January 2018 update: Still closed, here are 2 articles about the “progress”
Waldorf Astoria set to finally begin massive renovation (New York Post, October 2017)
Waldorf Astoria’s revamp will include just 350 hotel rooms: The storied hotel, once home to 1,400 rooms, will now have just 350 – ( Curbed New York November 2017)
February 2017 Update: CLOSING/CONDO CONVERSION – Sad to learn through Jeremiah’s Vanishing New York that the Waldorf will be closing in a few days for renovations turning this once accessible to all grand hotel into condos. While there may still be rooms to rent there, the jury is out as to how welcoming the public spaces will be, now that it won’t be a truly public space. At least I have my memories from 2010 of us popping in for a nightcap! I’ll keep everyone posted on the future of the WA.
Our original visit 2010:
On the way from Mass to Penna over the holidays Retro Roadhusband and I were heading to an off Broadway show until traffic literally put a halt to those plans. We were already practically IN New York City, and couldn’t turn around if we tried, so we decided to make the best of it. After insane traffic, aggravating parking and the stress and disappointment of missing the show, this is where we ended up:
The Waldorf – Astoria Hotel, on Park Avenue in New York City.
No, we couldn’t stay there, but check the place out and perhaps belly up to an elegant bar? Yep, few things turns my frown upside down better than a classic cocktail at a classic haunt.
This location of The Waldorf was built in 1931, when the original hotel had to make way for something called The Empire State Building. It is a grand place, with an art deco exterior and old fashioned opulence that just told me we had to go in and get one teeny tipple, even though the price might be dear. And oh dear was it! But as a probably once in a lifetime indulgence, it fits nicely into the patchwork quilt of stories I can tell the Retro Roadkids when I’m a great aunt.“Oh yes, and there was that time we just popped into the big city for a quick nip at the Waldorf….”
We strode purposefully into the lobby as if we belonged, but we needn’t have worried that we would stick out as the place was absolutely mobbed with what seemed to be mostly foreign tourists. The place was still aglow from the holidays (weren’t we all?) and we marveled at the beautiful mosaic floor under our feet. 2017 update = here’s a post about this fab mosaic, from Ephemeral New York:
There is a Cocktail Terrace just off the Park avenue lobby, however I was hoping to prowl around some before we settled ourselves down. We made our way in and already I was admiring the deco reliefs on the elevator doors and the wonderfully evocative sign beckoning us to ring in the new year on the elegant Starlight Roof.
We walked past the too clubby Bull & Bear bar and finally settled in at the Peacock Alley. This bar’s name is an homage to the nickname given the lobby joining original Waldorf and Astoria hotels at the old locale, evoking the preening and strutting of ladies with be-feathered hats, in this place to see-and-be-seen. While we were by no means dolled up, we were able to order our classic cocktails and let the stress of the day slip away as we sipped.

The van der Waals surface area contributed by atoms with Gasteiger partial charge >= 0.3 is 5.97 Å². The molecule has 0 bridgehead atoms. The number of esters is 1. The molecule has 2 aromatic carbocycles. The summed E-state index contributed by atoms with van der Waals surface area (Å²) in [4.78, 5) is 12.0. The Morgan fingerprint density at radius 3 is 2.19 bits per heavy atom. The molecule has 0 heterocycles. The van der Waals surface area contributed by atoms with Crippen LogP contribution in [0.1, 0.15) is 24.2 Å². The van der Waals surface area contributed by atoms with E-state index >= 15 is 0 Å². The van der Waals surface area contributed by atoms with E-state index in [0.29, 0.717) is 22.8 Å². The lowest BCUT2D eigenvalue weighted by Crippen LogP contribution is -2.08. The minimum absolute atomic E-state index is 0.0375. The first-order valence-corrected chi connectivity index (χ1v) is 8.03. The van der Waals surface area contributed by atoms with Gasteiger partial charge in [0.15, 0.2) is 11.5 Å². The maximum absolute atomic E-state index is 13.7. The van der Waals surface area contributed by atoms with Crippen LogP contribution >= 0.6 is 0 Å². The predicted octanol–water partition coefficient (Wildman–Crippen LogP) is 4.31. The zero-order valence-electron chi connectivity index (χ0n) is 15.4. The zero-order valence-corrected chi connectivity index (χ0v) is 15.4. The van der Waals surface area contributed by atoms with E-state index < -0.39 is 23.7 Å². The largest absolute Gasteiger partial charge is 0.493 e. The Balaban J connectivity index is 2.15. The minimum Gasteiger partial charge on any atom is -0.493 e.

(I tried to look up on my iphone to see if there was a classic drink associated with the Waldorf, but wasn’t able to find anything before the barkeep approacheth. We were so close! I have since found out that the Rob Roy is rumored to have been invented here, so at least it was a very close brother to Retro Roadhusband’s Manhattan pictured above alongside my whiskey sour.)
Sitting at the 30 foot bar we had a perfect view of the comings and goings of guests -checking in and out, and meeting at the famous clock.
According to the sign below the clock:
The Waldorf Astoria Clock was executed by the Goldsmith Company of London for exhibition at the Chicago World’s Fair in 1893. It was purchased by the Waldorf Astoria and was the focal point outside the Rose Room of the original hotel at Fifth Avenue and 34th Street. This clock weighs approximately two tons and stands nine feet tall. Around the eight sides of the base are likenesses of Cleveland, Harrison, Washington, Grant, Lincoln, Franklin, Jackson and Queen Victoria. Under these are bronze plaques depicting various sports and scenes. Westminster chimes ring on the quarter hour.
We nursed our drinks and when we heard the chimes on the elegant clock ring on the third quarter hour, like Cinderella, we knew it was time to leave. While I didn’t find out about the Rob Roy connection during our short visit, I did learn that my fave songwriter Cole Porter was in residence at the hotel from 1939-1964 and he often played the piano in the Cocktail Terrace, so I made sure to snap a photo of that.
As a quick but hopefully amusing P.S. to this story, I wanted to visit “The Ladies'” before we left the hotel, and it was as elegant as the rest of the place. As I was tidying myself up I put my hands in my coat pocket and found a wad of fast food napkins I had stashed in there during a quick stop on the highway. Seeing the overly elegant towlettes (they were too luxe to call paper towels) I quickly trashed the fast food naps and folded a few of the “WA” monogrammed ones in my pocket.